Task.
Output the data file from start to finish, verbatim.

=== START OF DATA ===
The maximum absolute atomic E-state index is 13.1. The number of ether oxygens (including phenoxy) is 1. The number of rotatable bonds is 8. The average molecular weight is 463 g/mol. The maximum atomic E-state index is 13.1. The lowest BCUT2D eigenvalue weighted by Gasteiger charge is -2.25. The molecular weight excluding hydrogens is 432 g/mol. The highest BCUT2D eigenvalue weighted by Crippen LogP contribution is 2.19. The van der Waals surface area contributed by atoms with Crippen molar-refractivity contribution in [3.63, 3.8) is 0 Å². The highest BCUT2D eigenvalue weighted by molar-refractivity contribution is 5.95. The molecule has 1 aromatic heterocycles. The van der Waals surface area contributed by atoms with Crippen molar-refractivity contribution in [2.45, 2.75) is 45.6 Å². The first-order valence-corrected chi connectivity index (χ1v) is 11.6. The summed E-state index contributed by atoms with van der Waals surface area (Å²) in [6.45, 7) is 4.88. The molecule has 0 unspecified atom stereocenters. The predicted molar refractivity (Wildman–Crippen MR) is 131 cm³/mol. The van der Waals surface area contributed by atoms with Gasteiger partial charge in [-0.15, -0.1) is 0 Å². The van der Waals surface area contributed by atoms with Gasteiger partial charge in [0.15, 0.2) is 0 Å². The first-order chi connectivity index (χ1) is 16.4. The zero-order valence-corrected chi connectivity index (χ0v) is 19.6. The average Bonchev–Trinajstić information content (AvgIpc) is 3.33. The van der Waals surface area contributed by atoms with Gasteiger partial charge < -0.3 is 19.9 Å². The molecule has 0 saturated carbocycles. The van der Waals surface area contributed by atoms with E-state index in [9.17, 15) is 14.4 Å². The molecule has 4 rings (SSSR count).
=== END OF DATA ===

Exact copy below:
The maximum absolute atomic E-state index is 13.1. The number of ether oxygens (including phenoxy) is 1. The number of rotatable bonds is 8. The average molecular weight is 463 g/mol. The maximum atomic E-state index is 13.1. The lowest BCUT2D eigenvalue weighted by Gasteiger charge is -2.25. The molecular weight excluding hydrogens is 432 g/mol. The highest BCUT2D eigenvalue weighted by Crippen LogP contribution is 2.19. The van der Waals surface area contributed by atoms with Crippen molar-refractivity contribution in [3.63, 3.8) is 0 Å². The highest BCUT2D eigenvalue weighted by molar-refractivity contribution is 5.95. The molecule has 1 aromatic heterocycles. The van der Waals surface area contributed by atoms with Crippen molar-refractivity contribution in [2.45, 2.75) is 45.6 Å². The first-order valence-corrected chi connectivity index (χ1v) is 11.6. The summed E-state index contributed by atoms with van der Waals surface area (Å²) in [6.45, 7) is 4.88. The molecule has 0 unspecified atom stereocenters. The predicted molar refractivity (Wildman–Crippen MR) is 131 cm³/mol. The van der Waals surface area contributed by atoms with Gasteiger partial charge in [-0.15, -0.1) is 0 Å². The van der Waals surface area contributed by atoms with Gasteiger partial charge in [0.15, 0.2) is 0 Å². The first-order chi connectivity index (χ1) is 16.4. The zero-order valence-corrected chi connectivity index (χ0v) is 19.6. The average Bonchev–Trinajstić information content (AvgIpc) is 3.33. The van der Waals surface area contributed by atoms with Gasteiger partial charge < -0.3 is 19.9 Å². The molecule has 0 saturated carbocycles. The van der Waals surface area contributed by atoms with E-state index in [9.17, 15) is 14.4 Å². The molecule has 4 rings (SSSR count).